Sign languages (was: Re: additions to ISO 639 and the IANA
language subtag registry)
mrc at CAC.Washington.EDU
Wed Feb 22 20:43:09 CET 2006
On Wed, 22 Feb 2006, Michael Everson wrote:
>> Is "Eskimo" really a language?
>> AFAIK, there are two major "Eskimo" languages: Yup'ik and Inupiaq (also
>> called Inuktiut and Kalaalisuit); there are also many dialects.
> This isn't correct. Eskimo is a term which can be used to describe the family
> of languages which runs from Siberia along to Greenland. There are certainly
> more than two of these. The Ethnologue can give you more information on this.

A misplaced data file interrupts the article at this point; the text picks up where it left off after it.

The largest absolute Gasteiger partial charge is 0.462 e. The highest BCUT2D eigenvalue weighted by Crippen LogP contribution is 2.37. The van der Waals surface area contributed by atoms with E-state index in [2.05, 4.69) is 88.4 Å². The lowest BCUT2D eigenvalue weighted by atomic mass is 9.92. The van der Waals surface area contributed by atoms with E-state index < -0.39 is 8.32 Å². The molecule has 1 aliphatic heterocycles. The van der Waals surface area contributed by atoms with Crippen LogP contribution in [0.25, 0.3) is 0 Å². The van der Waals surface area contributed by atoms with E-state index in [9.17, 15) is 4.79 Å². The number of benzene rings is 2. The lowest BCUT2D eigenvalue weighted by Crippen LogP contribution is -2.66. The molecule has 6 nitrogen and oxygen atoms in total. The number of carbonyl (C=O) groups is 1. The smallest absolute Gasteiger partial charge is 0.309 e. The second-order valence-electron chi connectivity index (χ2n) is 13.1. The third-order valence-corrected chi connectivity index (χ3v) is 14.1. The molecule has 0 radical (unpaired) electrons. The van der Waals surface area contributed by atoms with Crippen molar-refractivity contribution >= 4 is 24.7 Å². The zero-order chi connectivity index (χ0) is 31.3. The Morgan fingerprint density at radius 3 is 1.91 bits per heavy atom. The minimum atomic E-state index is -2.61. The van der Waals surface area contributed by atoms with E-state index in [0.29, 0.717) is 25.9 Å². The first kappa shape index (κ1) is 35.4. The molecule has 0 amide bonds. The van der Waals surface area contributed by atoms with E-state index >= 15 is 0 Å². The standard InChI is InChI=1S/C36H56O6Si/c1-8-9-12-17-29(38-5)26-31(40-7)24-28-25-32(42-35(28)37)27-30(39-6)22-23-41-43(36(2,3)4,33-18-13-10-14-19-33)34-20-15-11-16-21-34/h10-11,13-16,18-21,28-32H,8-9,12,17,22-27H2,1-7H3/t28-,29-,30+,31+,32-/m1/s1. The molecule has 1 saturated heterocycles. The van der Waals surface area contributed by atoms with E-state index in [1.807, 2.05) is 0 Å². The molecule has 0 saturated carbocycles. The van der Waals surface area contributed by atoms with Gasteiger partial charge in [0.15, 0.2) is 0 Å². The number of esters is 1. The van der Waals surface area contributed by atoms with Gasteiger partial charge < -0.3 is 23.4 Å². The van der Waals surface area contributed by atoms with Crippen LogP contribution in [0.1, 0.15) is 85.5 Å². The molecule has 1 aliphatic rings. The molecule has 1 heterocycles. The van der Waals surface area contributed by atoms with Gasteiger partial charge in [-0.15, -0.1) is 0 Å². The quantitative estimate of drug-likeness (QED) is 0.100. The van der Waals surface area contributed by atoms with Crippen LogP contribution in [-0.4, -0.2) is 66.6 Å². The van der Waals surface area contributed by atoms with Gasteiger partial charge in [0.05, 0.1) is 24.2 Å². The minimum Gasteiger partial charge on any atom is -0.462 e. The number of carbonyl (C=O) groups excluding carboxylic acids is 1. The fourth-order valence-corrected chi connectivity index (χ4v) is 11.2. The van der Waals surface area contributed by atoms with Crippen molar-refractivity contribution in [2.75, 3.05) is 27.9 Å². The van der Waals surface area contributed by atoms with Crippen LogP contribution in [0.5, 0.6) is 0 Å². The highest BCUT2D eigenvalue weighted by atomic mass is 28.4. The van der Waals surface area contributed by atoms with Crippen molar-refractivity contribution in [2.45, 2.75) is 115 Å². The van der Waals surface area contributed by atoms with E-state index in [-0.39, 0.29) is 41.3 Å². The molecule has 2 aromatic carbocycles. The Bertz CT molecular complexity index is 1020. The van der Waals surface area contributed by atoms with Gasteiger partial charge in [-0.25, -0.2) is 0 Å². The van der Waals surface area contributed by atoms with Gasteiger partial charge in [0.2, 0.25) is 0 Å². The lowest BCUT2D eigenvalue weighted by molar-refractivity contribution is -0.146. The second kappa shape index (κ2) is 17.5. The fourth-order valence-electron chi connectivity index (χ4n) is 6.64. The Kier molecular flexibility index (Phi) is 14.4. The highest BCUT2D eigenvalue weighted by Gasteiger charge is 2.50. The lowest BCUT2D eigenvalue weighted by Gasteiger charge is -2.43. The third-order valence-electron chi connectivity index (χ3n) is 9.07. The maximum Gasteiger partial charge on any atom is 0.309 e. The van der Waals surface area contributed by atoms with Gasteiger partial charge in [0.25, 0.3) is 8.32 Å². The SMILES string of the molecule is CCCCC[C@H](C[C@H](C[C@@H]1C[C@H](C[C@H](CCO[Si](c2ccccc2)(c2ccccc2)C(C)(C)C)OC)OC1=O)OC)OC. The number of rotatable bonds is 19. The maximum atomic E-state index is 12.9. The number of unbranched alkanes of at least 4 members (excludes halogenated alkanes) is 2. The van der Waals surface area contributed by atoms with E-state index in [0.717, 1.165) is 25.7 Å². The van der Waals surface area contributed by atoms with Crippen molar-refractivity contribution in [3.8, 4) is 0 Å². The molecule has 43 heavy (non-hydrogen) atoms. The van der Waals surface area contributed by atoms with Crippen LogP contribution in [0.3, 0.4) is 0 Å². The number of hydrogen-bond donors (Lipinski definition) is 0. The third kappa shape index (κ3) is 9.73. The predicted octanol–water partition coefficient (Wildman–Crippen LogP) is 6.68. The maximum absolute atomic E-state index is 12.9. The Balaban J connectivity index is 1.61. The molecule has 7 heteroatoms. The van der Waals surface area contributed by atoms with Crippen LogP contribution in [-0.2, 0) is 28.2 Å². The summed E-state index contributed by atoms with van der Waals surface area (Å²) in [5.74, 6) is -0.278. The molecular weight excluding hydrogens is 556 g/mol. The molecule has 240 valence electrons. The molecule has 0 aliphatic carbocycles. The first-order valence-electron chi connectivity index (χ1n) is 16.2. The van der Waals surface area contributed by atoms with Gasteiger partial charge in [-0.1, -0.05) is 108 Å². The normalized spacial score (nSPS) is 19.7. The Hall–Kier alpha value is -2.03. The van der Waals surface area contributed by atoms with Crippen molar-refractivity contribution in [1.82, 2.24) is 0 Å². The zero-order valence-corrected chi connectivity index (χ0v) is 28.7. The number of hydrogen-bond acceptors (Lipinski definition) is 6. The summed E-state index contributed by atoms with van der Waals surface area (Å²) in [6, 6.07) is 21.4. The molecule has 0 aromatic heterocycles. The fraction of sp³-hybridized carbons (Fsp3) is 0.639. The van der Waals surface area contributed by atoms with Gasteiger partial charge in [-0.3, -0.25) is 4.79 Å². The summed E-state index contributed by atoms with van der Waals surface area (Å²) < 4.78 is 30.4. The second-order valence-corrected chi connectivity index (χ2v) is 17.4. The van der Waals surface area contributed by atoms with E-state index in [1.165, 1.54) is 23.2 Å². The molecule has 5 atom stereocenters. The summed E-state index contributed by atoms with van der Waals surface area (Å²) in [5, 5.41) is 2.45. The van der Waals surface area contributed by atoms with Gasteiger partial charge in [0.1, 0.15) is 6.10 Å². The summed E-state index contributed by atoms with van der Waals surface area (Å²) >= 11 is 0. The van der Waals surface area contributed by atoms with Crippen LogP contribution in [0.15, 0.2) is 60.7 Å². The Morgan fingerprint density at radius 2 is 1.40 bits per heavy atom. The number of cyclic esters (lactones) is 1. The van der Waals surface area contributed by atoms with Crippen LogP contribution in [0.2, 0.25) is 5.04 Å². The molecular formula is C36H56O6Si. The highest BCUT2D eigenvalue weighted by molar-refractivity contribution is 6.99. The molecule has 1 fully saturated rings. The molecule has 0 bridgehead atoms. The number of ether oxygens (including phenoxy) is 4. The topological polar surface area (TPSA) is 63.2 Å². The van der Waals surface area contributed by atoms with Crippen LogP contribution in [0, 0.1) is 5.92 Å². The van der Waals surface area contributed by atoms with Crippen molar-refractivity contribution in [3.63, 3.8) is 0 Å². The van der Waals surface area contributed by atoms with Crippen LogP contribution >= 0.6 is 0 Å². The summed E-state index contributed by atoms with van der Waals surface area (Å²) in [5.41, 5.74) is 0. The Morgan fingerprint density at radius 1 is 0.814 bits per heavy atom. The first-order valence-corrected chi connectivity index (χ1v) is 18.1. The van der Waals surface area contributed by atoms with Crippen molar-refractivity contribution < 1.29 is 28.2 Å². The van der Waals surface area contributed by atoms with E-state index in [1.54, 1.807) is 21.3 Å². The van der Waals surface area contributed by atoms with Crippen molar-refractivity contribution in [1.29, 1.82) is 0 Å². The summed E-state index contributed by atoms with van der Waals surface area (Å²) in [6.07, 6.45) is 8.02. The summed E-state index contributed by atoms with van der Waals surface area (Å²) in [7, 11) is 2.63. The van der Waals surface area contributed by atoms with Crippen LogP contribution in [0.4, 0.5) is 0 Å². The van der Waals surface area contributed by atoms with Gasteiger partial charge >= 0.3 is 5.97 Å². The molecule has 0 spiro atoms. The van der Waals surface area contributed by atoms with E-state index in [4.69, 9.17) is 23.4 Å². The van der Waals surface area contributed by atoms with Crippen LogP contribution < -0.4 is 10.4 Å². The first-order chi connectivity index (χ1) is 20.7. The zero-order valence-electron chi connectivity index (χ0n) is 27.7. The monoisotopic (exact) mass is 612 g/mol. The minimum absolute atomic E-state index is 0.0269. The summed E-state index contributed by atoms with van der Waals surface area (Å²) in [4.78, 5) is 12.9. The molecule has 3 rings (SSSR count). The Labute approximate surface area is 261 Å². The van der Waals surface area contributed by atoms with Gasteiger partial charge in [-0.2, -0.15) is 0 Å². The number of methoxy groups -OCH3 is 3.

My statement was vague ("major languages") and used the layman's
distinction of "language vs. dialect" for a reason.
AFAIK (from talks with native speakers), Greenlandic and Alaskan Inupiaq
are mutually intelligible (thus like a "dialect") albeit with some
different words and pronunciations, whereas Siberian Yup'ik was quite a
bit different. Every village has its own local language/dialect, but
they're mutually intelligible.
I've never heard native speakers refer to their language as "Eskimo",
although sometimes they call themselves that.
I don't pretend to be expert; just someone who's been to that area on
-- Mark --
Democracy is two wolves and a sheep deciding what to eat for lunch.
Liberty is a well-armed sheep contesting the vote.
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